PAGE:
I recently found a new fascination for mythology throughout history and in our world today. I previously read about myths in books and articles online, but upon discovering a podcast called Lore, I dove deeper into learning about myths from all throughout the world and time. A myth is a story to explain a truth. This podcast highlights the dark history and ugly truths of humanity behind stories, for the description of the podcast states, “Our fears have roots. Lore exposes the darker side of history, exploring the creatures, people, and places of our wildest nightmares. Because sometimes the truth is more frightening than fiction.”

I first discovered the podcast on a rainy day in October while feeling rather studious and curious about uncommon subjects. As the rain pattered against my windowpane, I listened to Aaron Mahnke’s voice speak about the greatest fear of the early New Jersey colonists in the 1700s. “Devil On the Roof” highlights the 300-year-old myth of the New Jersey Devil. The legend states that a woman gave birth to a demon child. She hid him from the world, but one night he escaped by flight. Never to be seen again. This devil child became known as the creature of the Jersey pines. Everyone who lived near the forest had their own story, however the one thing that united them all was the description of the devil: “a head like a horse, wings like a bat, clawed hands, a long serpent tail, and deer legs.” Over the centuries, hundreds of sightings were reported all around New Jersey. In the event of losing something, people claimed they saw the creature do it. It was a prominent fear throughout the community. The stories of the Jersey Devil are an underlying truth of fear in humanity. Humanity has feared the dark and unknown for centuries, but the people of the pines feared something else. The Jersey people never believed in or feared the Devil, but feared loneliness. People were constantly experiencing unexplainable losses. Sometimes creating frightening myths, stories, and legends are the only ways that help people cope with the trials of life.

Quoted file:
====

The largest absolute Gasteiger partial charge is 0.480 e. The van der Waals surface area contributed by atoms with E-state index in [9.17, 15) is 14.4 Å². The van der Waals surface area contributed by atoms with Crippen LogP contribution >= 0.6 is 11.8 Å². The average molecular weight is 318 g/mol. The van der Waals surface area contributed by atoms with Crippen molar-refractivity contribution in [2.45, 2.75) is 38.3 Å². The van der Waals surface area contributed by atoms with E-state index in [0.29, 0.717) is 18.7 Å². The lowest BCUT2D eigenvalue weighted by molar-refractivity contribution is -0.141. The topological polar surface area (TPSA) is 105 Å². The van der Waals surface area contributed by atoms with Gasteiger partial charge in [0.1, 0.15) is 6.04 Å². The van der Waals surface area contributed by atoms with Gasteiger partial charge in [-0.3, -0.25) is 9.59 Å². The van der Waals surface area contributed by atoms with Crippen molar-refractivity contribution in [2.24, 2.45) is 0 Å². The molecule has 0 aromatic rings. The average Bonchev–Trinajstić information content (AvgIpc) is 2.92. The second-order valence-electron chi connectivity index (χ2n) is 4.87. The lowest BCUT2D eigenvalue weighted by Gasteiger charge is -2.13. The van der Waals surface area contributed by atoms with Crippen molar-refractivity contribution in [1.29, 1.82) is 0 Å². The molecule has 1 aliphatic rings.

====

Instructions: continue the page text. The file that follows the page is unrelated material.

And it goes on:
It fascinates me that fear is an eternal characteristic of humans, and a predominant and constant factor in myths. In all of the myths told in Lore, the underlying truth is the fear of something. This is true in our society today, for people are often afraid to face the truth. They may make up stories as a substitute for experiencing difficult emotions, like loneliness in “Devil On the Roof”. Or it may result in a much more sinister and dangerous case. There have been instances in which people have taken the stories so seriously that unspeakable actions are committed. Mythology teaches us about our history and our future. It provides different aspects of life, and reveals truths we must recognize in order to evolve from our past.

CC BY-SA 4.0 How is mythology significant in our daily lives? by Bella is licensed under a Creative Commons Attribution-ShareAlike 4.0 International License.

2 Comments
  1. Katie 1 week ago

    This is truly very fascinating. I am also very interested in myths and folklore and am interested to listen to the podcast that you have described and I hope that you write more on this topic.

  2. Catherine 1 week ago

    Bella,
    This was a really interesting post to read. I personally love mythology. I don’t know much about the urban legends and urban myths that were conjured up to explain fear, but I do know some interesting myths. One that I find particularly interesting is the Pimuvit myth of how the sky got its stars. It’s said that animals angered a Goddess and she put a blanket over the sky, all the large animals tried to take it down but were all too weak. A group of hummingbirds then tried to shed light and poked holes through the blanket in the sky to create stars (this myth also helps to explain why hummingbirds will fly strait up into the sky until they faint of exhaustion). The Goddess was pleased that the hummingbirds were working together so she pulled the blanket off the sky during the day, but put it back in the night to remind the animals of what the hummingbirds did. To go back to mythology being an explanation for fear though, I found this page talking about urban legends in each different state. http://www.thesleepparalysisproject.org/about-sleep-paralysis/symptoms/ I think this is a really interesting post and I hope you write more about it in the future

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